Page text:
Plague And Climate

Stenseth, Dr.philos.8 University of Oslo Plague, caused by the bacterium Yersinia pestis, is found on all continents except Antarctica and Australia (Figure 2-10). The plague bacillus causes a rapidly progressing, serious illness that, in its bubonic form, is likely to lead to death by septicemia (40 to 70 percent mortality). Without prompt antibiotic treatment, pneumonic and bubonic plagues are nearly always fatal. For these reasons the plague bacterium Y. pestis is considered one of...

Preamble

Imagining the unmanageable was to be the subtitle for the Climate Change Futures report. But the devastating series of intense, immense fall hurricanes besetting the United States displaced it. What were once extreme scenarios for the US have occurred, and the consequences have cascaded across the physical landscape, overwhelming the capacities of health, ecological and economic systems to absorb, adapt to and manage the change. Hurricane Katrina killed over 1,000 people, displaced over a...

Box

The International Mandate for Stronger Action on Health and Climate Change In January 2008, the 34 Member States of the Executive Board of WHO drafted a resolution on Climate change and health, for consideration by the World Health Assembly, comprising the 193 WHO Member States. The draft resolution places on record the shared concern of the Member States regarding the strengthening evidence of the effect of atmospheric greenhouse gases, and the potential negative consequences for human health,...

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Climate Interconnectedness

FIGURE SA-8 Interconnectedness of terrestrial, aquatic, and marine food webs. SOURCE Figure courtesy of Mary Ruckelshaus, NOAA Fisheries. FIGURE SA-8 Interconnectedness of terrestrial, aquatic, and marine food webs. SOURCE Figure courtesy of Mary Ruckelshaus, NOAA Fisheries. greater investments in collaborative efforts to monitor, model, and research these connections. Water-borne human disease The incidence and distribution of food- and waterborne diseases are shaped by numerous factors,...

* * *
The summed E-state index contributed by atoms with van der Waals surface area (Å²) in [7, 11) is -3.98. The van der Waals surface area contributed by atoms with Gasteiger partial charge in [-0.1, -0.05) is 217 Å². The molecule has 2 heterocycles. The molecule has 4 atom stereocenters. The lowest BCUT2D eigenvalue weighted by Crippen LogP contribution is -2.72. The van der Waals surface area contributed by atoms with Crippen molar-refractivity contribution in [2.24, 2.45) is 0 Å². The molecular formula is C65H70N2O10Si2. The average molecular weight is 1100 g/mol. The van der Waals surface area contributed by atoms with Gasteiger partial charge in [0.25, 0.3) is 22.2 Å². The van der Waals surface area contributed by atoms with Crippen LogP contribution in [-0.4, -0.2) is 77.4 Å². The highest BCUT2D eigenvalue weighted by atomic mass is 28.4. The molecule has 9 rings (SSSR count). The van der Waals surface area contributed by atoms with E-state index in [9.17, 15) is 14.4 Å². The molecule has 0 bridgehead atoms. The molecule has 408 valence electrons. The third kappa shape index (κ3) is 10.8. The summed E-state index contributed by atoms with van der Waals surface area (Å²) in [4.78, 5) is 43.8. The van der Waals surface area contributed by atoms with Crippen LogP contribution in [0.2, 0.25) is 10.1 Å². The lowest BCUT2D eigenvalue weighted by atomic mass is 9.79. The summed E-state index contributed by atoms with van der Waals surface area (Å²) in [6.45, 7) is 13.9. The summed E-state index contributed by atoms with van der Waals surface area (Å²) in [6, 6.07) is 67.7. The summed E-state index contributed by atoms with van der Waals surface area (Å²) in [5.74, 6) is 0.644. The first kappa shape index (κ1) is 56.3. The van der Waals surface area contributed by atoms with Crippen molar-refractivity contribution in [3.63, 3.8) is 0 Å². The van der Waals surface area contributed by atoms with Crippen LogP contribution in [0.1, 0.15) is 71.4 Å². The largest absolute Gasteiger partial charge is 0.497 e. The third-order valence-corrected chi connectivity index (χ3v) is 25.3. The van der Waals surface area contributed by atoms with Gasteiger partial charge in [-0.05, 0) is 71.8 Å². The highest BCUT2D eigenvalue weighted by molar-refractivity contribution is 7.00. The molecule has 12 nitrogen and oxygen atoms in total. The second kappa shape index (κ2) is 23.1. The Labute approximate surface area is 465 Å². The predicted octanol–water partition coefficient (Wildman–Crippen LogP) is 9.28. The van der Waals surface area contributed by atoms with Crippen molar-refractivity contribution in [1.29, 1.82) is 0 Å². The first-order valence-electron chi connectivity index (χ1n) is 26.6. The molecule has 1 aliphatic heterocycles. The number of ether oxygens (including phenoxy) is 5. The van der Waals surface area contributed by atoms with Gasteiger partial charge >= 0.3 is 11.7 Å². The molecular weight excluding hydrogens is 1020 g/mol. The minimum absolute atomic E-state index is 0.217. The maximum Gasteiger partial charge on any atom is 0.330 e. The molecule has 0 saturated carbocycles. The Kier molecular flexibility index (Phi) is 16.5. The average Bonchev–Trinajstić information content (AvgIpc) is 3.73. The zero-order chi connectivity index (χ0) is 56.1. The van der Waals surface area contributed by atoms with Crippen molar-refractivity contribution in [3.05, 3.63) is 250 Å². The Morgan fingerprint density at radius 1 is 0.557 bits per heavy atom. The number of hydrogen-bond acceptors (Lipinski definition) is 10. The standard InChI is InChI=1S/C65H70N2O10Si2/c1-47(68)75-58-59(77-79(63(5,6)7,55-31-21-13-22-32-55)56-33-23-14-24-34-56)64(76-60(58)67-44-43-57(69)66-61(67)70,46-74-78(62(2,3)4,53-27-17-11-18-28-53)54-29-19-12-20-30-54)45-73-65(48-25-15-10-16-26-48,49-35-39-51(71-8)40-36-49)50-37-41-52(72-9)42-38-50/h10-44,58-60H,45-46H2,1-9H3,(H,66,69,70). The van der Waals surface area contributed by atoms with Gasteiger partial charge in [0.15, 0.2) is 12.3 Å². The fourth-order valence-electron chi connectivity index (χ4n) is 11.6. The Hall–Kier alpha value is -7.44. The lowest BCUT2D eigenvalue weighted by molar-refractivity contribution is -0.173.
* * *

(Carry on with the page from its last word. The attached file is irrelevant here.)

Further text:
Susceptible host

FIGURE 2-19 The plant disease triangle, illustrating the relationship between host, pathogen, and environment necessary for disease to occur. FIGURE 2-19 The plant disease triangle, illustrating the relationship between host, pathogen, and environment necessary for disease to occur. individuals encounter mates. For example, the Karnal bunt pathogen requires encounters between two mating types for reproduction to occur, yet its propa-gules are wind dispersed, making encounters between...

About The Workshop

Long before the germ theory of disease was described, late in the nineteenth century,1 humans have known that climatic conditions influence the appear- 'Pasteur, L. 1878. Germ theory and its applications to medicine and surgery. Read before the French Academy of Sciences, April 29, 1878. Published in Comptes rendus de l'Academie des Sciences, lxxxvi, pp. 1037-1043. Taken from Scientific papers (physiology, medicine, surgery, geology). New York P. F. Collier and Son c1910 . The Harvard classics...

Climate Change And Plant Disease Risk

Garrett, Ph.D.9 Kansas State University Plant Disease and Ecosystem Services One of the most important effects of plant disease is its impact on crop plant productivity. Oerke et al. (1994) estimated that damage by disease and insect pests resulted in a 42 percent loss in the eight most important food and cash crops. Pimentel et al. (2000) estimated that 65 percent of U.S. crop losses, 137 billion, were due to introduced pathogens. The effects of plant disease can also be considered...